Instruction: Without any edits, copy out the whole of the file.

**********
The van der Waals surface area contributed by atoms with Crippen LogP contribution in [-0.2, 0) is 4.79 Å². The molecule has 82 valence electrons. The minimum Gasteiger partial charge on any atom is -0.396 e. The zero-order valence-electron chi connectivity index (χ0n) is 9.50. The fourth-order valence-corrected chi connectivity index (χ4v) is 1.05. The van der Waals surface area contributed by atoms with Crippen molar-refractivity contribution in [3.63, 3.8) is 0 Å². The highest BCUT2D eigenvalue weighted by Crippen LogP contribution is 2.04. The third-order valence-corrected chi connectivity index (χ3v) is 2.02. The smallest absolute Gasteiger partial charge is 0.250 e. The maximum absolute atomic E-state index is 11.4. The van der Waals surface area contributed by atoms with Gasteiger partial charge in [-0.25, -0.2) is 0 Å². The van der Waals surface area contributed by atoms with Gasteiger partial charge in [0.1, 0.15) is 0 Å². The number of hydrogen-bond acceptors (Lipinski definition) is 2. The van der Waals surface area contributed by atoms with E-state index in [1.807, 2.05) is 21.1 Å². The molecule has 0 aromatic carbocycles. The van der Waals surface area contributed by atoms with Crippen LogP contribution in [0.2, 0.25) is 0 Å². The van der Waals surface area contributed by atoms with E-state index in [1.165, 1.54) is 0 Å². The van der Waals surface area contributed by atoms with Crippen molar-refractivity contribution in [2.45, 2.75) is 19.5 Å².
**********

The van der Waals surface area contributed by atoms with Crippen LogP contribution in [-0.2, 0) is 4.79 Å². The molecule has 82 valence electrons. The minimum Gasteiger partial charge on any atom is -0.396 e. The zero-order valence-electron chi connectivity index (χ0n) is 9.50. The fourth-order valence-corrected chi connectivity index (χ4v) is 1.05. The van der Waals surface area contributed by atoms with Crippen molar-refractivity contribution in [3.63, 3.8) is 0 Å². The highest BCUT2D eigenvalue weighted by Crippen LogP contribution is 2.04. The third-order valence-corrected chi connectivity index (χ3v) is 2.02. The smallest absolute Gasteiger partial charge is 0.250 e. The maximum absolute atomic E-state index is 11.4. The van der Waals surface area contributed by atoms with Gasteiger partial charge in [-0.25, -0.2) is 0 Å². The van der Waals surface area contributed by atoms with Gasteiger partial charge in [0.1, 0.15) is 0 Å². The number of hydrogen-bond acceptors (Lipinski definition) is 2. The van der Waals surface area contributed by atoms with E-state index in [1.807, 2.05) is 21.1 Å². The molecule has 0 aromatic carbocycles. The van der Waals surface area contributed by atoms with Crippen LogP contribution in [0.2, 0.25) is 0 Å². The van der Waals surface area contributed by atoms with E-state index in [1.165, 1.54) is 0 Å². The van der Waals surface area contributed by atoms with Crippen molar-refractivity contribution in [2.45, 2.75) is 19.5 Å².